An is youngest to win U.S. Amateur
TULSA, Okla. -- Byeong-Hun An moved to the United States in pursuit of a better golf game.
He left his life and his mother half a world away and moved to a country where he didn't speak the language to learn the game he'd first tried out by chance one day while his father was hitting balls at the driving range.
At 17, he entered the 109th U.S. Amateur in hopes of making it through the stroke-play qualifying portion and into match play. He left with the trophy, the youngest ever to do so.
"It was a good decision, I think. Thanks to my dad telling me to come over here to play golf. It was definitely worth it," An said. "I guess I'll have to try to win the bigger ones now."
An will get a chance to play in just about all the bigger ones. He earns an exemption into next year's U.S. Open and British Open and, if tradition holds, he'll be invited to play in the Masters, too. Not bad for a kid who's still a senior in high school.
"I can't believe it. I just won," said An, who was missing the first week of school at Bradenton (Fla.) Preparatory Academy to play in the tournament. "I've said it before, but my goal was to make it to the first round and then somehow I made it this far. I think I got lucky."
An defeated Clemson senior Ben Martin 7 and 5 in the 36-hole final on a brutal Sunday at Southern Hills Country Club, the site of the 2007 PGA Championship. He was 9 over on the day, but that still put him well ahead of the struggling Martin.
An is the second straight champion born in South Korea. He moved to Florida 3 1/2 years ago to work on his game at the IMG Academy. He had won only one tournament since he started playing at age 6.
Now, he'll take home the Havemeyer Trophy to put alongside the Olympic table tennis medals won by both of his parents at the 1988 Seoul Games. And it'll be great timing: In about 10 days, his mom is planning to visit from China for the first time since January.
His dad, Jae, spent the week caddying for him and providing advice -- sometimes to the point that An had to tell him to stop talking.
"He was saying the same thing all day, but it helped," said An, who has committed to play for California next year.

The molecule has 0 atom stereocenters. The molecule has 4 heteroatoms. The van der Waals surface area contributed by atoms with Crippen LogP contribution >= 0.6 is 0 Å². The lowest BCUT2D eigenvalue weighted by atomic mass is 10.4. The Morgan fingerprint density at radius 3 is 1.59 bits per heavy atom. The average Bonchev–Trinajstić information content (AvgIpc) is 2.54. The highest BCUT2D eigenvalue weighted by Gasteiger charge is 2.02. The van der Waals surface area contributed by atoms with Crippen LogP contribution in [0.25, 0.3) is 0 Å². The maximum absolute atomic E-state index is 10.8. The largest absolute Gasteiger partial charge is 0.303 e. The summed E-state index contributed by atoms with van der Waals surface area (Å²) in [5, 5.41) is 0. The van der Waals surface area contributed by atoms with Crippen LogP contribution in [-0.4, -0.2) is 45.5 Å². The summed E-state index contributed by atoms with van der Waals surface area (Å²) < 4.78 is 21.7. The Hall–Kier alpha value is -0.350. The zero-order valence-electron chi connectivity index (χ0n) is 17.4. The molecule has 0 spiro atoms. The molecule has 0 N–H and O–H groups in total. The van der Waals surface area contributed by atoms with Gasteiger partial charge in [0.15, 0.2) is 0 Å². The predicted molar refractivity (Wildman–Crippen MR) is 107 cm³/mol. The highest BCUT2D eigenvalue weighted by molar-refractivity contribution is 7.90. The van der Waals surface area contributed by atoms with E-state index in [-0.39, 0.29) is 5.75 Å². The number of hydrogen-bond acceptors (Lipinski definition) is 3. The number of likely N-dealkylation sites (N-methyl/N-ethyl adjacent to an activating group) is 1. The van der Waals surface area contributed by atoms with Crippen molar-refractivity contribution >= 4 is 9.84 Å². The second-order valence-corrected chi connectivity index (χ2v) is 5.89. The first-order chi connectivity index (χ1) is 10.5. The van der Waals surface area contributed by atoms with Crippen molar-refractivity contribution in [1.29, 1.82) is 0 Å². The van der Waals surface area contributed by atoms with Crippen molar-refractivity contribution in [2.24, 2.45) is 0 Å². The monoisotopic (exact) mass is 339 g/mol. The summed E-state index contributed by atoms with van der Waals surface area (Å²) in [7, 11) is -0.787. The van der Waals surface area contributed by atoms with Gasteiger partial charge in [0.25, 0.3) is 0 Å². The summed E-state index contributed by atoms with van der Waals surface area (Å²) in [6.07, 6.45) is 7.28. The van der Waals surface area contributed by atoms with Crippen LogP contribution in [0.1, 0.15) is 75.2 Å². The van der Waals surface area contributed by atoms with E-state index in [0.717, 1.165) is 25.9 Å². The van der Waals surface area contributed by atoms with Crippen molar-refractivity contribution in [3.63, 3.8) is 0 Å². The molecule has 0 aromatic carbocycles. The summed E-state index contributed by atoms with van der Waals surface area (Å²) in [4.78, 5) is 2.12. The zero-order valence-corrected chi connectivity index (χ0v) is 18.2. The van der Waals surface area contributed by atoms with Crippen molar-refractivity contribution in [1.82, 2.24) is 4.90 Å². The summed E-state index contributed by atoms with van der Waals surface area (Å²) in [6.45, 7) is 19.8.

An took a 3 up lead by winning three of the last four holes in the pairing's first of two 18-hole rounds. He doubled that edge as Martin bogeyed five of the first seven holes in the afternoon round, then closed it out after a short-lived comeback attempt by Martin.
An, who turns 18 on Sept. 17, is about a month and a half younger than Danny Lee was when he broke Tiger Woods' record last year to become the U.S. Amateur's youngest champion. Lee was 18 years, 1 month, while Woods was seven months older than that when he won his first of three straight titles in 1994.
"He's a good player, no matter how old he is," said Martin, 22. "I was just out there trying to play my game and do what I needed to do, but I didn't have it going and wasn't playing well enough to apply any pressure."
Martin was 1 up at the turn in the morning round and the match was all square after he knocked his tee shot at No. 14 off the flagstick, then had to recover for bogey when his ball rolled all the way off the green and into a bunker. It was a sign of things to come.
An won the next three holes, following Martin's three-putt at No. 15 by sinking a 15-foot birdie putt. Martin then drove over the green on the par-4 17th, flubbed a chip and couldn't recover.
He briefly sliced into the lead when An made bogey to start the afternoon, but then hit over the green and into the water at No. 2. That started a stretch in which An won four of six holes without ever making a birdie.
"As tough as this golf course is, you've got to be hitting quality shots," said Martin, who was 15 over. "I was just kind of out there searching for something and never found it."
Martin won back-to-back holes at the final turn to get to 4 down, but An slammed the door by winning the next three holes -- starting with a birdie at the par-3 11th.
"Like Ben, I didn't play well, actually," An said. "He made more mistakes than me. I think that's how I won."
Copyright 2009 by The Associated Press